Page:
Life in a Northern Town

An Iceberg Expedition on May 17th

It's the middle of May— the snow is gone, I've unearthed my sandals from the basement, our windows are free of their plastic wrap, and the Karl is back on the water. Summer is on its way and come hell or high water, I'm forging ahead....right into a Lake dotted with icebergs on May 17th.

The Karl (our trusty mid-80's brown speed-boat) came out of hibernation to ferry us across to Grant's Point and the South Channel for an iceberg photo safari. Meg came along for the ride and, having watched Titanic for the first time the night before, kept a sharp lookout for any hull ripping icebergs. Luckily, we navigated through the ice without difficulty and managed to stay warm and dry.

The shapes and colors of the icebergs were amazing— they were the perfect mirror to the blue sky and clouds overhead.

We motored from one pile of ice floating in the Lake to another for about an hour. It felt so good to back on the water, accompanied by the last gasps of our extraordinary winter.

Sand from the beach mixed with the ice and set sail when the ice broke free of shore.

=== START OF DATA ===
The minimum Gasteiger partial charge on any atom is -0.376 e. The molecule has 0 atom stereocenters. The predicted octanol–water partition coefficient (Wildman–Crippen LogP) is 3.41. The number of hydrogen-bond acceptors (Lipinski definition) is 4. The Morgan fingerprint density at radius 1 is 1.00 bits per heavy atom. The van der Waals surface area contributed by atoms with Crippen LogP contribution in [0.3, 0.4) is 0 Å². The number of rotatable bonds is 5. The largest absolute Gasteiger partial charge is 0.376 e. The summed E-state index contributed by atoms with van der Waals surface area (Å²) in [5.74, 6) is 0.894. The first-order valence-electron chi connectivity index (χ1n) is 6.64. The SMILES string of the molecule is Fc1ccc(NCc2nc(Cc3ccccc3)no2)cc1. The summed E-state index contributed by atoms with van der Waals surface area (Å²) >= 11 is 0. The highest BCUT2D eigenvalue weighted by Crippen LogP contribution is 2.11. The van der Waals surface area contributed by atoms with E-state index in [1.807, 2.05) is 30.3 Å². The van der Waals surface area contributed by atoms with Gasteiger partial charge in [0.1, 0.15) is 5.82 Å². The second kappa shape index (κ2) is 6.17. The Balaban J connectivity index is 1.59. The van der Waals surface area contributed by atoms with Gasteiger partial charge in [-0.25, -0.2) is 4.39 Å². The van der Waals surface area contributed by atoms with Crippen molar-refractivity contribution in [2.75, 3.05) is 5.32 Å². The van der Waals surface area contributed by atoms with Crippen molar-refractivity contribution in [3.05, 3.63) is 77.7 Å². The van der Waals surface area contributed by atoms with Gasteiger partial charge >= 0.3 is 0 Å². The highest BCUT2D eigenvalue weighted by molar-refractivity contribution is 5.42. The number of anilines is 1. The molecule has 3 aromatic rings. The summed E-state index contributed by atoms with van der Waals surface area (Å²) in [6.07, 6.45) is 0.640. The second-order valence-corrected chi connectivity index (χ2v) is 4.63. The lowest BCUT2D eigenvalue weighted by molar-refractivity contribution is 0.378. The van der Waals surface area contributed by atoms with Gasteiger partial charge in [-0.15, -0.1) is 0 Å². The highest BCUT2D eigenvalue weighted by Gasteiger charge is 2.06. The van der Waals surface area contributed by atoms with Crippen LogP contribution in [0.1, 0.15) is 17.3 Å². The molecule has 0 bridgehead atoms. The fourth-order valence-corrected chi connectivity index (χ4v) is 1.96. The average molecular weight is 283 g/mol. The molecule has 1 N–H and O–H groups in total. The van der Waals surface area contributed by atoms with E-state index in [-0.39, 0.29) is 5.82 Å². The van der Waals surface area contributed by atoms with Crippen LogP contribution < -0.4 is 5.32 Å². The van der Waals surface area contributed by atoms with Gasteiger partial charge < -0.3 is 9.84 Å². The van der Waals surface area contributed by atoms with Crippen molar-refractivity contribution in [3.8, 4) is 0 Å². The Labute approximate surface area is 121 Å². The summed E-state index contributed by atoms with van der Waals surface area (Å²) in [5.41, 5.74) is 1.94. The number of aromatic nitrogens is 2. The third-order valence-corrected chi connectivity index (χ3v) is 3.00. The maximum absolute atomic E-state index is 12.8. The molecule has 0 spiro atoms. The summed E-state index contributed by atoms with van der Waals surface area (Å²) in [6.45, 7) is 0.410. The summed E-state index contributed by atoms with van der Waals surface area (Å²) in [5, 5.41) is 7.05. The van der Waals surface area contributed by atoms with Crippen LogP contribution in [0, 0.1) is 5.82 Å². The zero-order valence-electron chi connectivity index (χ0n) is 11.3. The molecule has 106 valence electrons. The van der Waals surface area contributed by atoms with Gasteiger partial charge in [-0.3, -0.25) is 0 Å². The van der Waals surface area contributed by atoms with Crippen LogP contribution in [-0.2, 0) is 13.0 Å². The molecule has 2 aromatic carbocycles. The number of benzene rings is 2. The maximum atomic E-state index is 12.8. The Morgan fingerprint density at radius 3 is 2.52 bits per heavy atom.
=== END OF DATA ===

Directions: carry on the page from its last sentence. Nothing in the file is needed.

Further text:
A mini Stonehenge, imagined in ice and water.

A shark in an iceberg's clothing.

There were pieces of the frozen lake floating everywhere I looked, waiting to melt back into its watery form.

Each time we saw an iceberg cleave off a hunk of ice and release its water back to the Lake, it was exhilarating. The water encapsulated in the frozen confines of the icebergs will go back into the Lake and continue on but the ice structures that held it are lost forever. I felt blessed to be amidst the icebergs, capturing their shapes, colors and essence, before they morphed into their summer form.

The summer solstice is about 30 days away— hard to believe when the Lake is barely above freezing and winter's ice sculptures are bobbing around in the water. I'll greet another summer with open arms but there's a part of me that will miss the starkness and hibernation of winter. The contrast of seasons, played out against the canvas of Lake Superior is a sacred, ageless dance that's been going on for millennia and I feel blessed to witness all of it. Especially when it results in time-traveling pieces of winter, dancing in the Lake on May 17th.